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Biocorrosion: widespread vulnerability.

In a biocorrosion research survey last year, Daniel Pope and David Duquette of Rensselaer Polytechnic Institute concluded "that every alloy system -- with the possible exception of nickel-chromium and titanium--seems to show at least some [vulnerability] to biocorrosion," Duquette says. They survey was done for the Materials Technology Institute in Columbus, Ohio.

Despite titanium's superior biocorrosion resistance, Pope notes, it isn't much of an alternative to stainless steel, owing to its high cost and relatively poor heat-exchange characteristics. One possible alternativce that's aught Pope's eye is a type of brass called "admiralty" brass. In hopes of verifying its apparent low vulnerability, he and Duquette are planning a survey of fossil-fueled powerplants that have employed the metal.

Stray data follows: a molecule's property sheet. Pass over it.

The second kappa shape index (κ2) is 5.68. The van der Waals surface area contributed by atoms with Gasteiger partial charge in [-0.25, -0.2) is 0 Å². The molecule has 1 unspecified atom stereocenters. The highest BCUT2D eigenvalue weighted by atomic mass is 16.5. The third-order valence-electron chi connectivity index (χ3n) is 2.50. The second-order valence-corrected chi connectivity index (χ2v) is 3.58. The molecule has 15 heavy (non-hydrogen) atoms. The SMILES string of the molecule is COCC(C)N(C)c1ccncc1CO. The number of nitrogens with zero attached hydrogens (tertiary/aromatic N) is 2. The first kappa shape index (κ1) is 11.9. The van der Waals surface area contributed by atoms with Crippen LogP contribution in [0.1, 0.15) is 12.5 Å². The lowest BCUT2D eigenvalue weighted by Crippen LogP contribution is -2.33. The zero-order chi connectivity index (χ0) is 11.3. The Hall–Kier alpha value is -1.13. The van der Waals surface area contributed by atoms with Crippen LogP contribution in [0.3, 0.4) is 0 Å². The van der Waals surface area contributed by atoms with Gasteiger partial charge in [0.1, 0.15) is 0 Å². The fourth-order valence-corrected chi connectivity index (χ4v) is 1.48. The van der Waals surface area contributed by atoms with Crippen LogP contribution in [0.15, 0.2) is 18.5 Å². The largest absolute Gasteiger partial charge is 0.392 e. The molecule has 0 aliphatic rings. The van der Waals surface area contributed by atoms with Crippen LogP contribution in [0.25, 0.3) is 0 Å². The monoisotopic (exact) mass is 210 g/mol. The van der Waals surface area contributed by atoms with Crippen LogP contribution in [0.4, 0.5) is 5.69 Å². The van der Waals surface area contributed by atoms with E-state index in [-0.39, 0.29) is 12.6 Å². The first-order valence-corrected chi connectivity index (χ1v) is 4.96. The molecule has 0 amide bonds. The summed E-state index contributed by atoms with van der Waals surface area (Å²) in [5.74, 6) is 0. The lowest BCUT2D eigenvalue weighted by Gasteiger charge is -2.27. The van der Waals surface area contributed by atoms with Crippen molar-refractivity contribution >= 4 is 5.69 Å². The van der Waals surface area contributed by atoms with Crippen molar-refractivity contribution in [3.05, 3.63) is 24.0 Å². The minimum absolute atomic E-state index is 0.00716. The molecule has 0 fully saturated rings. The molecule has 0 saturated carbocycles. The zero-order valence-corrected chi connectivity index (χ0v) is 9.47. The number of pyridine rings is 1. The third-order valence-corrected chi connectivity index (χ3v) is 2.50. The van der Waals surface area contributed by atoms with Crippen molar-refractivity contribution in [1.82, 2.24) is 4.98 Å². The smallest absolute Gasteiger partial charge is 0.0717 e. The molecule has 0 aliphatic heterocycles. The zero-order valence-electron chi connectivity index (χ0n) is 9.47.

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Publication:Science News
Date:Jul 20, 1985
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